When chemo is used by itself (without radiation), a combination of medicines often works better. The combinations most often used for bladder cancer are:

  • Dose-dense methotrexate, vinblastine, doxorubicin, and cisplatin (called DDMVAC)

  • Cisplatin, methotrexate, and vinblastine (called CMV)

  • Gemcitabine and cisplatin

  • Gemcitabine and carboplatin

  • Carboplatin and paclitaxel

  • Paclitaxel and gemcitabine

Chemo is given in cycles. This help limit damage to healthy cells and kill more cancer cells. Rest periods between treatments give normal cells a chance to recover. Your healthcare provider will talk with you about your chemo plan. You might get it daily, weekly, every few weeks, or monthly. Talk with your provider about how long you'll get chemo and what you can expect during treatment.

What are common side effects of chemo?

Side effects depend on the type and dose of medicines you’re taking. They depend on the way you get the medicines (intravesical or systemic). They also depend on if you're getting radiation at the same time, which can make side effects worse. They vary a lot from person to person.

Side effects from intravesical chemo may include:

  • Irritation in your bladder

  • Burning feeling in your bladder

  • Having to urinate more often

  • An urgent need to urinate

  • Blood in your urine

  • Discomfort or pain when passing urine

Some common short-term side effects from systemic chemo include:

  • Nausea and vomiting

  • Mouth sores

  • Constipation

  • Diarrhea

  • Hair loss

  • Infections from low white blood cell counts

  • Easy bruising or bleeding from low blood platelets

  • Tiredness from low red blood cell counts

  • Loss of appetite

  • Dizziness

  • Skin problems, such as dryness, rash, blistering, or darkening skin

  • Tingling, numbness, or swelling in your hands or feet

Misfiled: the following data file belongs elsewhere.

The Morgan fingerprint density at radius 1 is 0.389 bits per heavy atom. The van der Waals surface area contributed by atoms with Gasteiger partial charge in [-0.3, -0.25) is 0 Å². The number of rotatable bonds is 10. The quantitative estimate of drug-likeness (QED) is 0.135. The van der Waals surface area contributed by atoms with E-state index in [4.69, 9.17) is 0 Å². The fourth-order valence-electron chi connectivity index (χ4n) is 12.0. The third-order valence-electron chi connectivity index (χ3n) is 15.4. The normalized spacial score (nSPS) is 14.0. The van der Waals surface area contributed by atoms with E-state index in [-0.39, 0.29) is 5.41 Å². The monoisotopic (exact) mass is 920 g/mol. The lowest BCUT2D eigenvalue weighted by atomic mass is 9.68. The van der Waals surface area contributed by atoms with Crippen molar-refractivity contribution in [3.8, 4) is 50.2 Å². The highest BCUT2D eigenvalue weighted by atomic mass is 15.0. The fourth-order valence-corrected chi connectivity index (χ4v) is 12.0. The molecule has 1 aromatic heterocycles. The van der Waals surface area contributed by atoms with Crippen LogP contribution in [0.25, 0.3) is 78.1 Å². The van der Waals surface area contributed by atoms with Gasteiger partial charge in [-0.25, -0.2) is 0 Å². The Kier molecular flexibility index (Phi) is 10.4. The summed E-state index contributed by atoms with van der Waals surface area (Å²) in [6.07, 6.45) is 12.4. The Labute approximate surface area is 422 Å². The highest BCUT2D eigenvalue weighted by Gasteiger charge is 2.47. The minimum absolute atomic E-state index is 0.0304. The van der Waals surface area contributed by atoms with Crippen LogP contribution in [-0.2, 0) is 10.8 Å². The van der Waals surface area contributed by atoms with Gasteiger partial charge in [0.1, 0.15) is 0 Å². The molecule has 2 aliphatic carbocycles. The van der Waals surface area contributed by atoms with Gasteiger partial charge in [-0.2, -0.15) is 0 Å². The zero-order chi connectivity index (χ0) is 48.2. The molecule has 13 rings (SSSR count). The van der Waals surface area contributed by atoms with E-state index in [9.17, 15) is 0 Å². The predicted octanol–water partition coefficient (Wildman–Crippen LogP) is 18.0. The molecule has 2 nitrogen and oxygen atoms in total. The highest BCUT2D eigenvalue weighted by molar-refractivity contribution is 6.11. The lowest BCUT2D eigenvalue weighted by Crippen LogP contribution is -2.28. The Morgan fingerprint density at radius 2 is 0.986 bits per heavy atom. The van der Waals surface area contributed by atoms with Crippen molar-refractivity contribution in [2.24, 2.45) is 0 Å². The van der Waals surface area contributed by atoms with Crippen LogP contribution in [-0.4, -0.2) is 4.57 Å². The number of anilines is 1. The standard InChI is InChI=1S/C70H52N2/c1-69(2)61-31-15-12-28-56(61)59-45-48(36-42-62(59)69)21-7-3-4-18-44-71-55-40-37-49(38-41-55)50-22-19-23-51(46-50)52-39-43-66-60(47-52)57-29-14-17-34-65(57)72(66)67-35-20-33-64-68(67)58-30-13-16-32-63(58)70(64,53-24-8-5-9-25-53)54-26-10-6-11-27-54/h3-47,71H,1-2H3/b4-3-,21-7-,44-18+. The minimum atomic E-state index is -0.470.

Some medicines used to treat bladder cancer may cause kidney damage. Your healthcare provider may give you extra fluids through your IV to help prevent this. You may also be asked to drink lots of fluids before and after chemo to help wash the drugs out of your kidneys.

Most side effects get better between treatments and go away over time after treatment ends. There are often things that can be done to help control and even prevent some side effects. Tell your healthcare providers about any side effects you have. They can help you manage side effects and keep them from getting worse.

Working with your healthcare provider

It's important to know which medicines you're taking. Write down the names of your medicines. Ask your healthcare team how they work and what side effects they might cause.

Talk with your healthcare providers about what side effects to watch for and when to call them. For instance, chemo can make it easier for you to get infections. Make sure you know what number to call with questions. Is there a different number for evenings and weekends?

It may be helpful to keep a diary of your side effects. Write down physical, thinking, and emotional changes. A written list will make it easier for you to remember your questions when you go to appointments. It will also make it easier for you to work with your healthcare team to make a plan to manage your side effects.

Online Medical Reviewer: Kimberly Stump-Sutliff RN MSN AOCNS
Online Medical Reviewer: Raymond Kent Turley BSN MSN RN
Online Medical Reviewer: Todd Gersten MD
Date Last Reviewed: 2/1/2021
© 2021 The StayWell Company, LLC. All rights reserved. This information is not intended as a substitute for professional medical care. Always follow your healthcare provider's instructions.